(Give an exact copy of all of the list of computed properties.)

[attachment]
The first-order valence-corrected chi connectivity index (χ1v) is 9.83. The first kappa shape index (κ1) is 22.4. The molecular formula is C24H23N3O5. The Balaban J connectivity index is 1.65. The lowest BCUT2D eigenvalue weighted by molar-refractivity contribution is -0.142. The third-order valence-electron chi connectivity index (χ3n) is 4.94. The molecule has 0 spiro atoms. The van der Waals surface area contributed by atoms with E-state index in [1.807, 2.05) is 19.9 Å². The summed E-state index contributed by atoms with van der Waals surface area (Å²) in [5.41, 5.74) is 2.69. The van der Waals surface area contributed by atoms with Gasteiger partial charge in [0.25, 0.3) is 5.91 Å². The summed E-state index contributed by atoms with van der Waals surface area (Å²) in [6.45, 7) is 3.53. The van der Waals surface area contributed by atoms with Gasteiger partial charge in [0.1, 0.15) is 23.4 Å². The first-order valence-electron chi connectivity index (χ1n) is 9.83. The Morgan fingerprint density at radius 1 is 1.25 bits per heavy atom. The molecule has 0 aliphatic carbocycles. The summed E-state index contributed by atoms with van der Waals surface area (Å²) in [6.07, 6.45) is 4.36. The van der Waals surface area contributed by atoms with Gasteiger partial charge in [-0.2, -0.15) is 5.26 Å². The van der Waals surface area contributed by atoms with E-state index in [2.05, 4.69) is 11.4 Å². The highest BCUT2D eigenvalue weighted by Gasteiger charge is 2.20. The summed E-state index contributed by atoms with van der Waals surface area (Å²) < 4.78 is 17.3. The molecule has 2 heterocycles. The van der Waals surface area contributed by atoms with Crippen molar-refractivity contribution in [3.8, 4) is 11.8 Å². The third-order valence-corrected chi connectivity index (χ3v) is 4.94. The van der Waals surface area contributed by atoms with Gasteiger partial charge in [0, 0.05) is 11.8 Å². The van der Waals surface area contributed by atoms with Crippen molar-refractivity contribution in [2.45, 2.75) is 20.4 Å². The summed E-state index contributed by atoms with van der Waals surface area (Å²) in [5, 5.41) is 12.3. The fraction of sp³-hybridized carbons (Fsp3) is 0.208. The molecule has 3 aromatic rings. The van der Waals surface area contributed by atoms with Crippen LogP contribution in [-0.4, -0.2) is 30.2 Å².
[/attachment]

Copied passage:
The first-order valence-corrected chi connectivity index (χ1v) is 9.83. The first kappa shape index (κ1) is 22.4. The molecular formula is C24H23N3O5. The Balaban J connectivity index is 1.65. The lowest BCUT2D eigenvalue weighted by molar-refractivity contribution is -0.142. The third-order valence-electron chi connectivity index (χ3n) is 4.94. The molecule has 0 spiro atoms. The van der Waals surface area contributed by atoms with E-state index in [1.807, 2.05) is 19.9 Å². The summed E-state index contributed by atoms with van der Waals surface area (Å²) in [5.41, 5.74) is 2.69. The van der Waals surface area contributed by atoms with Gasteiger partial charge in [0.25, 0.3) is 5.91 Å². The summed E-state index contributed by atoms with van der Waals surface area (Å²) in [6.45, 7) is 3.53. The van der Waals surface area contributed by atoms with Gasteiger partial charge in [0.1, 0.15) is 23.4 Å². The first-order valence-electron chi connectivity index (χ1n) is 9.83. The Morgan fingerprint density at radius 1 is 1.25 bits per heavy atom. The molecule has 0 aliphatic carbocycles. The summed E-state index contributed by atoms with van der Waals surface area (Å²) in [6.07, 6.45) is 4.36. The van der Waals surface area contributed by atoms with Gasteiger partial charge in [-0.2, -0.15) is 5.26 Å². The van der Waals surface area contributed by atoms with E-state index in [2.05, 4.69) is 11.4 Å². The highest BCUT2D eigenvalue weighted by Gasteiger charge is 2.20. The summed E-state index contributed by atoms with van der Waals surface area (Å²) < 4.78 is 17.3. The molecule has 2 heterocycles. The van der Waals surface area contributed by atoms with Crippen molar-refractivity contribution in [3.8, 4) is 11.8 Å². The third-order valence-corrected chi connectivity index (χ3v) is 4.94. The van der Waals surface area contributed by atoms with Gasteiger partial charge in [0, 0.05) is 11.8 Å². The van der Waals surface area contributed by atoms with Crippen molar-refractivity contribution in [2.45, 2.75) is 20.4 Å². The summed E-state index contributed by atoms with van der Waals surface area (Å²) in [5, 5.41) is 12.3. The fraction of sp³-hybridized carbons (Fsp3) is 0.208. The molecule has 3 aromatic rings. The van der Waals surface area contributed by atoms with Crippen LogP contribution in [-0.4, -0.2) is 30.2 Å².